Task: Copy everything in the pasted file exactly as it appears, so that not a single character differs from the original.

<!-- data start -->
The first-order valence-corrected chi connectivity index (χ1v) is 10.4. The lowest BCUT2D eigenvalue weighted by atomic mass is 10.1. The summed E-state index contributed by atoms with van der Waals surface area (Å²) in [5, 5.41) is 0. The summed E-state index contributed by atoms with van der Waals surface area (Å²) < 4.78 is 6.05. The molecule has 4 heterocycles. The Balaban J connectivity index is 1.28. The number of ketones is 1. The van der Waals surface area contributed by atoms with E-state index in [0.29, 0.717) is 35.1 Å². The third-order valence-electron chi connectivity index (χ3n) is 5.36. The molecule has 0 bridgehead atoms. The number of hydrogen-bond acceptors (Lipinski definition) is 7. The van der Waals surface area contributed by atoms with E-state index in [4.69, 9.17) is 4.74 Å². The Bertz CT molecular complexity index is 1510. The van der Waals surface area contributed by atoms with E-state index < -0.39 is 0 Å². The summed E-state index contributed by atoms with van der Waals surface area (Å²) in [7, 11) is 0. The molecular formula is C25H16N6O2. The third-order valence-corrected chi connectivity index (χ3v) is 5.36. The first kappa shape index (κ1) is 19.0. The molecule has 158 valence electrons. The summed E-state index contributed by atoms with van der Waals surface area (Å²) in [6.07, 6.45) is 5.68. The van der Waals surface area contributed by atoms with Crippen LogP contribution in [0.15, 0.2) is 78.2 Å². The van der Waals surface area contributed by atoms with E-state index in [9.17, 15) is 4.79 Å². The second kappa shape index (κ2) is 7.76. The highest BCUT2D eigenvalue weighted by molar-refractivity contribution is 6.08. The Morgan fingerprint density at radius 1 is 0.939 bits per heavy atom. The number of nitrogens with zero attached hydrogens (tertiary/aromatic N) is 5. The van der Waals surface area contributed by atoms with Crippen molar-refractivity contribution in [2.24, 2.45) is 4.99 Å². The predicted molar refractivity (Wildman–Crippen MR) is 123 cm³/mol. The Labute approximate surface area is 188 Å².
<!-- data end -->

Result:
The first-order valence-corrected chi connectivity index (χ1v) is 10.4. The lowest BCUT2D eigenvalue weighted by atomic mass is 10.1. The summed E-state index contributed by atoms with van der Waals surface area (Å²) in [5, 5.41) is 0. The summed E-state index contributed by atoms with van der Waals surface area (Å²) < 4.78 is 6.05. The molecule has 4 heterocycles. The Balaban J connectivity index is 1.28. The number of ketones is 1. The van der Waals surface area contributed by atoms with E-state index in [0.29, 0.717) is 35.1 Å². The third-order valence-electron chi connectivity index (χ3n) is 5.36. The molecule has 0 bridgehead atoms. The number of hydrogen-bond acceptors (Lipinski definition) is 7. The van der Waals surface area contributed by atoms with E-state index in [4.69, 9.17) is 4.74 Å². The Bertz CT molecular complexity index is 1510. The van der Waals surface area contributed by atoms with E-state index < -0.39 is 0 Å². The summed E-state index contributed by atoms with van der Waals surface area (Å²) in [7, 11) is 0. The molecular formula is C25H16N6O2. The third-order valence-corrected chi connectivity index (χ3v) is 5.36. The first kappa shape index (κ1) is 19.0. The molecule has 158 valence electrons. The summed E-state index contributed by atoms with van der Waals surface area (Å²) in [6.07, 6.45) is 5.68. The van der Waals surface area contributed by atoms with Crippen LogP contribution in [0.15, 0.2) is 78.2 Å². The van der Waals surface area contributed by atoms with E-state index in [9.17, 15) is 4.79 Å². The second kappa shape index (κ2) is 7.76. The highest BCUT2D eigenvalue weighted by molar-refractivity contribution is 6.08. The Morgan fingerprint density at radius 1 is 0.939 bits per heavy atom. The number of nitrogens with zero attached hydrogens (tertiary/aromatic N) is 5. The van der Waals surface area contributed by atoms with Crippen molar-refractivity contribution in [2.24, 2.45) is 4.99 Å². The predicted molar refractivity (Wildman–Crippen MR) is 123 cm³/mol. The Labute approximate surface area is 188 Å².